5 Things to Know About Open Source Security

Webinar

Think About Your Audience Before Choosing a Webinar Title


Sponsored by whitesource


Wednesday, March 11, 2020
11am EST

Open Source has become the key building block for application development in today's market, where companies are under constant pressure to accelerate time to market.

However, the increasing adoption of open source components has introduced new security challenges that most teams are not prepared to mitigate in their current posture. Join Sharon Sharlin, Product Marketing Manager at WhiteSource, as she presents best practices that security teams should implement in order to enable their developers to harness the power of open source without slowing them down or compromising security.  

Sharon Sharlin
Product Marketing Manager - WhiteSource

Sharon is responsible for mapping WhiteSource's SCA solution and ecosystem and ramping up WhiteSource's value proposition in the Application Security and SCA market. Before joining WhiteSource she held several roles in the Cyber Security and Telecommunications industries.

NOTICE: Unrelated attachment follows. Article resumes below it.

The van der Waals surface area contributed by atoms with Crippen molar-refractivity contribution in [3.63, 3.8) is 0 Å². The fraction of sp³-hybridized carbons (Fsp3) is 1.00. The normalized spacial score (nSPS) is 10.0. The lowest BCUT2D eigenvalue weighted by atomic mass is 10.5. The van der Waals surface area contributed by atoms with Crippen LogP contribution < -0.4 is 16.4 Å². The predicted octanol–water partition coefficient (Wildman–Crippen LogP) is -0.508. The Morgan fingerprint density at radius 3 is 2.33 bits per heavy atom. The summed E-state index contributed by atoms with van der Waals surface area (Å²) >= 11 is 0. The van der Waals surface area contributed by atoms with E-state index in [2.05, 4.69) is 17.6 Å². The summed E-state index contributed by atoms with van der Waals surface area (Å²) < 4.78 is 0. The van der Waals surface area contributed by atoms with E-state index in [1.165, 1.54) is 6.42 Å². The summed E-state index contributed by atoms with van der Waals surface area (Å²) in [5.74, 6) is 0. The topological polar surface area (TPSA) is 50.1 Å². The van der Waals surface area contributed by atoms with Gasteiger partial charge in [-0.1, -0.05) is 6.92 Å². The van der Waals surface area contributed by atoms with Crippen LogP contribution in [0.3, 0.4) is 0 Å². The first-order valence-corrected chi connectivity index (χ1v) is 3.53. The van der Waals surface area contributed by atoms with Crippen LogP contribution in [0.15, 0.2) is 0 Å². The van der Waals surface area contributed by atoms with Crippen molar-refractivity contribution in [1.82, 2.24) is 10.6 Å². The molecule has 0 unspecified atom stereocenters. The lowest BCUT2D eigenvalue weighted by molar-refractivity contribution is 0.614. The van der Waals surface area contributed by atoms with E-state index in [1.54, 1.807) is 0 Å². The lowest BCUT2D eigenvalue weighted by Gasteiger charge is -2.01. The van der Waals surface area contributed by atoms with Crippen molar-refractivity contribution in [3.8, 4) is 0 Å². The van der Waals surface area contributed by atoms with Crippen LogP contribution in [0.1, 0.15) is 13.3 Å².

On-Demand Viewing

What You’ll Learn in This Webinar

You’ve probably written a hundred abstracts in your day, but have you come up with a template that really seems to resonate? Go back through your past webinar inventory and see what events produced the most registrants. Sure – this will vary by topic but what got their attention initially was the description you wrote.

Paint a mental image of the benefits of attending your webinar. Often times this can be summarized in the title of your event. Your prospects may not even make it to the body of the message, so get your point across immediately.  Capture their attention, pique their interest, and push them towards the desired action (i.e. signing up for your event). You have to make them focus and you have to do it fast. Using an active voice and bullet points is great way to do this.

Always add key takeaways. Something like this....In this session, you’ll learn about:

  • You know you’ve cringed at misspellings and improper grammar before, so don’t get caught making the same mistake.
  • Get a second or even third set of eyes to review your work.
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